A Short Biographical Dictionary of English Literature/Vaughan, Henry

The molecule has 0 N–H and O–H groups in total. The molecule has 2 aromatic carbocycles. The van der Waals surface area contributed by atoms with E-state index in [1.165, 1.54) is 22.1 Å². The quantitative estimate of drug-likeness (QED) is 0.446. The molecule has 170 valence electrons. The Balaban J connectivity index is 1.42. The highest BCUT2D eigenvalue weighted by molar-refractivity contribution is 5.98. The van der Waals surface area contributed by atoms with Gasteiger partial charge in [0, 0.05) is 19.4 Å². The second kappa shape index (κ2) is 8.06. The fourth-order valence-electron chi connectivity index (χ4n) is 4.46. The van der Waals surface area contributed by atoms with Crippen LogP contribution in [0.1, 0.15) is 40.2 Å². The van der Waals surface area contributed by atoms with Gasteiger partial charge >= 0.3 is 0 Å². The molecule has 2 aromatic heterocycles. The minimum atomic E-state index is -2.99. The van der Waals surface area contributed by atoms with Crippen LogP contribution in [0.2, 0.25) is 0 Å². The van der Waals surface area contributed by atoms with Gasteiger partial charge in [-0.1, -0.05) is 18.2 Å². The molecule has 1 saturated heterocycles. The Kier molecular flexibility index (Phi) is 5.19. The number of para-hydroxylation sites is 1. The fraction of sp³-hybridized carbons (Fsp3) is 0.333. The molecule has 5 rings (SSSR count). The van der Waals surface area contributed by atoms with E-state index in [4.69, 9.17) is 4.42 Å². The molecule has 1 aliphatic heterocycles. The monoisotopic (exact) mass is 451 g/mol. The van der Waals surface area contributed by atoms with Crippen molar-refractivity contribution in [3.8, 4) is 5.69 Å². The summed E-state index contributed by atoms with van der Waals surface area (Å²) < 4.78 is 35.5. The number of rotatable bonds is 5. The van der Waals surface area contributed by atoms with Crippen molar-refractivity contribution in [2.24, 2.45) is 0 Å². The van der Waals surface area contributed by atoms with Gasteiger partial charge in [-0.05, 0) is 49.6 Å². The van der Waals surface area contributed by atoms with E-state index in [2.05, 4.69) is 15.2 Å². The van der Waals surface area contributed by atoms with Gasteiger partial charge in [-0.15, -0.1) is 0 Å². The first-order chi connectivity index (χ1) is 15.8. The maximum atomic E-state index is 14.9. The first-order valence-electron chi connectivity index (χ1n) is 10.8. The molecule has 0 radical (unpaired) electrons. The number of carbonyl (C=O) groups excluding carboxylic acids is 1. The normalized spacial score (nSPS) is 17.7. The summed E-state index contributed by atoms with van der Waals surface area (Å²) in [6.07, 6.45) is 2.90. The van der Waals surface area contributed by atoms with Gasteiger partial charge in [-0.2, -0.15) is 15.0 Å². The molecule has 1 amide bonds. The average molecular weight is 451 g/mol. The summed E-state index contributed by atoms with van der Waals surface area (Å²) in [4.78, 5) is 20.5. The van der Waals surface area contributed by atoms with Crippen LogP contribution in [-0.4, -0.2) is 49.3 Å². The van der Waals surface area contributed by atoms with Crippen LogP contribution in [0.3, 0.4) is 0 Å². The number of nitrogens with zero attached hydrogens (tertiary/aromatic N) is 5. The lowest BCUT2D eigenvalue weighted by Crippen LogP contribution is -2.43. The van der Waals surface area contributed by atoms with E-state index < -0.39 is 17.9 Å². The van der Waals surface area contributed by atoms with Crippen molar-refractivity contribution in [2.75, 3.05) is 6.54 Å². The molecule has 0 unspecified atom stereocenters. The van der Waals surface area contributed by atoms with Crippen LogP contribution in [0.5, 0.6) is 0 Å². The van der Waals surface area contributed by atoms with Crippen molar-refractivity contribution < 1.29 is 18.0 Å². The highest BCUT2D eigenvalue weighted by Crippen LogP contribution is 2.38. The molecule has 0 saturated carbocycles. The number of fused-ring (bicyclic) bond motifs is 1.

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Vaughan, Henry (1622-1695). -- Poet, b. in the parish of Llansaintffraed, Brecknock, and as a native of the land of the ancient Silures, called himself "Silurist." He was at Jesus Coll., Oxf., studied law in London, but finally settled as a physician at Brecon and Newton-by-Usk. In his youth he was a decided Royalist and, along with his twin brother Thomas, was imprisoned. His first book was Poems, with the Tenth Satire of Juvenal Englished. It appeared in 1646. Olor Iscanus (the Swan of Usk), a collection of poems and translations, was surreptitiously pub. in 1651. About this time he had a serious illness which led to deep spiritual impressions, and thereafter his writings were almost entirely religious. Silex Scintillans (Sparks from the Flint), his best known work, consists of short poems full of deep religious feeling, fine fancy, and exquisite felicities of expression, mixed with a good deal that is quaint and artificial. It contains "The Retreat," a poem of about 30 lines which manifestly suggested to Wordsworth his Ode on the Intimations of Immortality, and "Beyond the Veil," one of the finest meditative poems in the language. Flores Solitudinis (Flowers of Solitude) and The Mount of Olives are devout meditations in prose. The two brothers were joint authors of Thalia Rediviva: the Pastimes and Diversions of a Country Muse (1678), a collection of translations and original poems.